Sally Yates is back in the news Thursday, and not for anything the Trump administration would likely celebrate.
Speaking to the New York Times earlier this week, Yates opened up about her brief experience in the nascent Trump administration, and her abrupt, unceremonious departure.
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“Elections have consequences,” she told The Times during one its regular TimesTalks on Tuesday, “and I think you have to expect in a change in administrations, a change in party, that there are going to be policy decisions that are made that you don’t think are a good idea.”
“What worries me more than any of that,” she continued, “is the relentless attack on democratic institutions and norms, and the impact that can have on our country not just during the term of a Trump presidency, but in the years to come as well.”
Those profound observations came on the heels of a tweet she sent Monday in response to President Trump’s latest attack on the Department of Justice.
For 27 years, I was privileged to work with the thousands of career DOJ lawyers and FBI agents who work hard every day to keep our country safe, our rights protected, and the rule of law intact. They deserve better than this. https://t.co/PORoGaCm5n
— Sally Yates (@SallyQYates) April 2, 2018
When the rotted structure that is the Trump presidency finally burns to the ground and historians examine the ashes, Sally Yates will be remembered as the one who lit the match.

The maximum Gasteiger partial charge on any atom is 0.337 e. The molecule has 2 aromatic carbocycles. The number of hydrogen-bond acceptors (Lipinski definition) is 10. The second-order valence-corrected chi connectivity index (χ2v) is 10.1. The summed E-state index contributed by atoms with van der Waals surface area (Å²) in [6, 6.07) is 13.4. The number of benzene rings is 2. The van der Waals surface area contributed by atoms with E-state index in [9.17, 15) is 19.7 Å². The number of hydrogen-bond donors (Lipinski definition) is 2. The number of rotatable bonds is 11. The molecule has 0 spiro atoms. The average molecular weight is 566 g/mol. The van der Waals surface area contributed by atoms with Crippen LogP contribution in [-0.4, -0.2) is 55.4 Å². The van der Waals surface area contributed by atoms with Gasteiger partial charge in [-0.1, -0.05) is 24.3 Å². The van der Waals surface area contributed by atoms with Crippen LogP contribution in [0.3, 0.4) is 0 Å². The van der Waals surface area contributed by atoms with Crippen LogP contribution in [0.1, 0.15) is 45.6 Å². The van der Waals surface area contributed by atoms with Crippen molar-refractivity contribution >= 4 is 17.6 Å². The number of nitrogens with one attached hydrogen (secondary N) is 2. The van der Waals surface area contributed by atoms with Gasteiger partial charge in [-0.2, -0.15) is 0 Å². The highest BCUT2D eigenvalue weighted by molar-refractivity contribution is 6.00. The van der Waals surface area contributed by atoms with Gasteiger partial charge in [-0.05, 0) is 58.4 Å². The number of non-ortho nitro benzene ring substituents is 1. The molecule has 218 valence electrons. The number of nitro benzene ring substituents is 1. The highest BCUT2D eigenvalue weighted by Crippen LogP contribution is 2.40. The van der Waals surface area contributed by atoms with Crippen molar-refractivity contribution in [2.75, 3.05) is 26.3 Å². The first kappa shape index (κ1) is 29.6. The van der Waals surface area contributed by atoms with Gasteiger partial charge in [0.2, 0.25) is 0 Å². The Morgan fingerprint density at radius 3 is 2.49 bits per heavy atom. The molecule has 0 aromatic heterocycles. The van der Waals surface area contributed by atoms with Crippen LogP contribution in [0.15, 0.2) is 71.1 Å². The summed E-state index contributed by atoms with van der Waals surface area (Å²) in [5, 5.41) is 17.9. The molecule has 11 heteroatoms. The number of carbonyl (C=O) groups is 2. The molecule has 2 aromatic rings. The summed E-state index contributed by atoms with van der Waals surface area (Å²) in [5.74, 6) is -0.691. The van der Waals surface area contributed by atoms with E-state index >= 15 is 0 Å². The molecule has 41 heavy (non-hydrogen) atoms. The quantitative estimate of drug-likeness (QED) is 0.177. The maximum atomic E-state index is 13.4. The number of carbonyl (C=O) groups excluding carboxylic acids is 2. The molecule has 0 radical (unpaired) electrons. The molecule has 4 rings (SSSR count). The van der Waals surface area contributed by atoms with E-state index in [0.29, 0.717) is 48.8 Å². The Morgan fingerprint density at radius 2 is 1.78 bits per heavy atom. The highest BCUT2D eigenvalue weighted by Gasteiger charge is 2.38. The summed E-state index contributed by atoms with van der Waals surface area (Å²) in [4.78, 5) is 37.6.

Yates was an Obama appointee to the Justice Department, and she had the thankless task of serving as acting Attorney General in the days after the inauguration of President Trump while incoming AG Jeff Sessions awaited confirmation by the Senate.
It was Yates who marched over the White House six days after the inauguration to inform the President’s lawyers that newly minted National Security Advisor Michael Flynn had lied to the FBI regarding his foreign contacts with Turkey and Russia. Flynn, Russia and lying to the FBI and other government agencies would all become festering wounds of the young administration that have yet heal.
It is also Sally Yates who owns the dubious distinction as the first government official of the Trump era to be unceremoniously fired by the president. Trump sacked her four days after she told the White House counsel about Michael Flynn, ostensibly for refusing to enforce his executive orders calling for a ban on travelers from majority Muslim nations.
The sudden firing of officials throughout the government would also become a theme of the Trump presidency. Also, the courts still haven’t allowed the Muslim ban to be enforced, despite it being reworked and reissued multiple times.
The further we get from the firing of Sally Yates, the better she looks.